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Cory Akin

Cory Akin

Utah, Wyoming, where hopes and dreams reside, your face

Cory Akin's Passions

Fly Fishing
Hiking & Camping
Running
Biking
Skiing
Climbing

Cory Akin's Bio

Let's go skiing!

Cory Akin

Cory Akinwrote a review of on March 10, 2014

5 5

Familiarity: I've put it through the wringer

This might be my favorite of all time. I was looking for something which fits my foot well, which walks well, and which skis well, and the Maestrale RS does all three.

Previous to this boot I was skiing on a Dynafit Titan Ultralight. It's a nice boot, stiff, cool looking, but it did not fit my foot well. While the Titan felt narrow and uncomfortable, the Maestrale RS in comparison feels plush and roomy. While those arent words you would usually attach to a high performance ski boot, in this situation, its perfect. You get a boot which feels great while walking up, due in no small part to the Intuition liner which comes stock with the Maestrale RS. That by itself nearly sells me on this boot - the stock Intuition is warm, comfortable, and still supportable enough when skiing down.

The cuff design is another interesting aspect of this boot. It seems odd at first, although once I figured out the best way to pull the cuff out from under my buckles (walk mode, lean back, fold back the silver top buckle catch), I've never had an easier boot to put my foot into.

The buckles are nice - top buckle and power strap are wide and strong. The strap/buckle over the forefoot works nicely as well. I find I need to tighten it a lot to keep my heel from pulling up, although nothing terrible.

Most important of all with this boot, though, is downhill performance. I find it pushes my fatter skis with no problem. And as other reviews have mentioned, I've skied the resort with this boot - bumps, groomers, etc - and the Maestrale RS does great. I prefer to use the most forward lean angle on this boot (there is a far forward, and then a more centered setting on the ski mode), which I feel helps to keep me centered on resort bumps, chop, and the whole list of conditions you find there.

And last of all, this boot is light and efficient on the uphill. From the specs I could find, it has 37 degrees of cuff rotation. Its not as much as the Alien, I suppose, but still sufficient.

(3)

 

Cory Akin

Cory Akinwrote a review of on January 30, 2014

5 5

Familiarity: I've put it through the wringer

I have not purchased other harnesses, so I have little to compare this to (previous to this one, I was using a gym rental harness a buddy had procured from, well, a gym). But it works great for me for gym, sport, trad, mountaineering, etc. I've used it on multi sport routes, and I feel the gear loops are sufficient to accommodate a decent amount of pro. I've recently worn it a few times for some ski mountaineering routes, and while in the long term, I would prefer something lighter that packs down better, this harness still did fine in my rather small pack.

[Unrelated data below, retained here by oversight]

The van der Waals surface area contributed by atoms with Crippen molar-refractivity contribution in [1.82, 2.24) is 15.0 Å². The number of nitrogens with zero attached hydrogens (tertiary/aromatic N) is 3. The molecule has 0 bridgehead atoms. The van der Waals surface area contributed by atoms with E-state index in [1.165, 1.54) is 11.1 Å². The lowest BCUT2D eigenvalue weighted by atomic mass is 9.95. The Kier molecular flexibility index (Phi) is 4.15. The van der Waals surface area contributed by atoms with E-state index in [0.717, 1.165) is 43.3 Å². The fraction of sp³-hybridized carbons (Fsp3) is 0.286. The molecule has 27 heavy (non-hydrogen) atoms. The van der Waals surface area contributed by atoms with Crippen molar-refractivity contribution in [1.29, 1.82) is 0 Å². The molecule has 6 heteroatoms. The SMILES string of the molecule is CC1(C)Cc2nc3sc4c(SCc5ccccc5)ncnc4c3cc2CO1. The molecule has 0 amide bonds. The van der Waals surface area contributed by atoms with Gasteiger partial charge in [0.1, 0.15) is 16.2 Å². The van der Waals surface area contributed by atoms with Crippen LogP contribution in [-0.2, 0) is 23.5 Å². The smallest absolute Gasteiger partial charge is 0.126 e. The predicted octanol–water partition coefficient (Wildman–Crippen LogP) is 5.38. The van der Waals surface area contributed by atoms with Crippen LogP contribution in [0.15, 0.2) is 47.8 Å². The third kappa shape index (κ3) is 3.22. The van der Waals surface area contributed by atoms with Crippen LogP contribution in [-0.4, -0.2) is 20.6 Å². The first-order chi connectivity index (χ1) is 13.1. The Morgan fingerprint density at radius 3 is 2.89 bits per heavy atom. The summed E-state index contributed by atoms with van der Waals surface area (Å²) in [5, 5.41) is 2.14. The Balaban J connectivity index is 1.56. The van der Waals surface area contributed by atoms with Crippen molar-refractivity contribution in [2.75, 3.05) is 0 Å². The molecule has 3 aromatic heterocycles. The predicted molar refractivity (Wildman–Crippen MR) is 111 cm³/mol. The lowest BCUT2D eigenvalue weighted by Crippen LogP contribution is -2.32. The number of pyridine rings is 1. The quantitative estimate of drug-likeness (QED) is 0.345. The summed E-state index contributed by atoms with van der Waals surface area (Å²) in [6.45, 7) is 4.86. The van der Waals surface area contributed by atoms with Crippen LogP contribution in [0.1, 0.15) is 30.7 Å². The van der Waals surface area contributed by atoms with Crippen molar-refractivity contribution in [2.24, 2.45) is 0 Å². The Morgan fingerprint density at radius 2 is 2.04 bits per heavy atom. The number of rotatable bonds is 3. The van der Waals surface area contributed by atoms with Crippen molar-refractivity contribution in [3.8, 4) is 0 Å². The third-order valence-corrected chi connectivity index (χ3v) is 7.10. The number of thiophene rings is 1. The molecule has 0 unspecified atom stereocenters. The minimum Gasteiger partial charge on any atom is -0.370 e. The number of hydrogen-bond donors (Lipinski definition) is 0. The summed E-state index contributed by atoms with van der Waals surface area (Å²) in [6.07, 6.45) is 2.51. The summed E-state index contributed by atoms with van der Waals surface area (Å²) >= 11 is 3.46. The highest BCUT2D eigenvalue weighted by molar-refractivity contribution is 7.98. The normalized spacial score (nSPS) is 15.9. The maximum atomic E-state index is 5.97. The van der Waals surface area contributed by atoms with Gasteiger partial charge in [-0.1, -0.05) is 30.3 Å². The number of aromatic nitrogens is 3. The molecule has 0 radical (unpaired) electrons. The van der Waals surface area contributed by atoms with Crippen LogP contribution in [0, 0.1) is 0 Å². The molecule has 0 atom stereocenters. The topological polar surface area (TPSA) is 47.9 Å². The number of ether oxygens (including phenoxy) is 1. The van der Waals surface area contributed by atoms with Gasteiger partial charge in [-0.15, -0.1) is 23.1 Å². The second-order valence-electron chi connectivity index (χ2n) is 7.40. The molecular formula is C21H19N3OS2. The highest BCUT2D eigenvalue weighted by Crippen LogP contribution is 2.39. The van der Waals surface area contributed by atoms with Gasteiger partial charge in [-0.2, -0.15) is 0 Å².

For sizing, I went with a large, although I was fatter then. Now that I've dropped down to around a 32 in waist, I wish I was in the Medium. The Large still fits for the most part, although I am nearly maxed out with the belt strap. And the leg straps, even when fully tightened, did not fit that tight. I've seen other reviews mention the leg straps not being sized that well, although its not a deal breaker.

Great harness for a great value!

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Cory Akin

Cory Akinwrote a review of on January 15, 2014

5 5

Familiarity: I've put it through the wringer

I've used these on a number of non-technical ski mountaineering routes (hard snow/refrozen snow, up to 55 degrees) and have always loved how they have performed. They are easy enough to place on your feet, work well with ski boots (I have found at times the toe buckles on a ski will get in the way, although not to the point where the crampons slide off or won't fit correctly), and provide great purchase in hard snow.

I've had them up routes like Shasta, Moran, and a number of spring trips in the Wasatch, all of which were hard snow. For hard ice, I go with the Sabretooth Crampons, also from Black Diamond.

In all of the years using these, I have never had anything break.

(2)

 

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Cory Akin

Cory Akinwrote a review of on January 15, 2014

5 5

Familiarity: I've put it through the wringer

I've owned Black Diamond Traverse's for a number of years, and was well pleased. And with the changes they made last year - secondary grip below the main grip, better flick lock opening - I am even more pleased.